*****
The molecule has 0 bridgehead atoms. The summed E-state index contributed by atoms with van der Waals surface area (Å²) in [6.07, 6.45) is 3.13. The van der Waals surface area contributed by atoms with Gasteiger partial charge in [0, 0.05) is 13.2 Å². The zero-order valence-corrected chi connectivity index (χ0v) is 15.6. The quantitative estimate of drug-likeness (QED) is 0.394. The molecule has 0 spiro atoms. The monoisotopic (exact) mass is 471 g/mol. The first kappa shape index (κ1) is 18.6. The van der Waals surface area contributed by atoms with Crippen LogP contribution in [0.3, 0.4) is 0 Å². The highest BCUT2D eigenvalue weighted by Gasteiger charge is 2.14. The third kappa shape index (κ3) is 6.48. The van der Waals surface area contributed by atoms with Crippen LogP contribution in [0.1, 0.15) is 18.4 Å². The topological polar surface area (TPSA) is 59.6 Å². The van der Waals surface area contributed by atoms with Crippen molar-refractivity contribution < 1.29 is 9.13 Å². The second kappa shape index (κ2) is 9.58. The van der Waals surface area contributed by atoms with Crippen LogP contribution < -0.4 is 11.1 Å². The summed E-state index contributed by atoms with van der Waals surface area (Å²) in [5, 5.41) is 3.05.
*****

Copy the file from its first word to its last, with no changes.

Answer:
The molecule has 0 bridgehead atoms. The summed E-state index contributed by atoms with van der Waals surface area (Å²) in [6.07, 6.45) is 3.13. The van der Waals surface area contributed by atoms with Gasteiger partial charge in [0, 0.05) is 13.2 Å². The zero-order valence-corrected chi connectivity index (χ0v) is 15.6. The quantitative estimate of drug-likeness (QED) is 0.394. The molecule has 0 spiro atoms. The monoisotopic (exact) mass is 471 g/mol. The first kappa shape index (κ1) is 18.6. The van der Waals surface area contributed by atoms with Crippen LogP contribution in [0.3, 0.4) is 0 Å². The highest BCUT2D eigenvalue weighted by Gasteiger charge is 2.14. The third kappa shape index (κ3) is 6.48. The van der Waals surface area contributed by atoms with Crippen LogP contribution in [0.1, 0.15) is 18.4 Å². The topological polar surface area (TPSA) is 59.6 Å². The van der Waals surface area contributed by atoms with Crippen molar-refractivity contribution < 1.29 is 9.13 Å². The second kappa shape index (κ2) is 9.58. The van der Waals surface area contributed by atoms with Crippen LogP contribution < -0.4 is 11.1 Å². The summed E-state index contributed by atoms with van der Waals surface area (Å²) in [5, 5.41) is 3.05.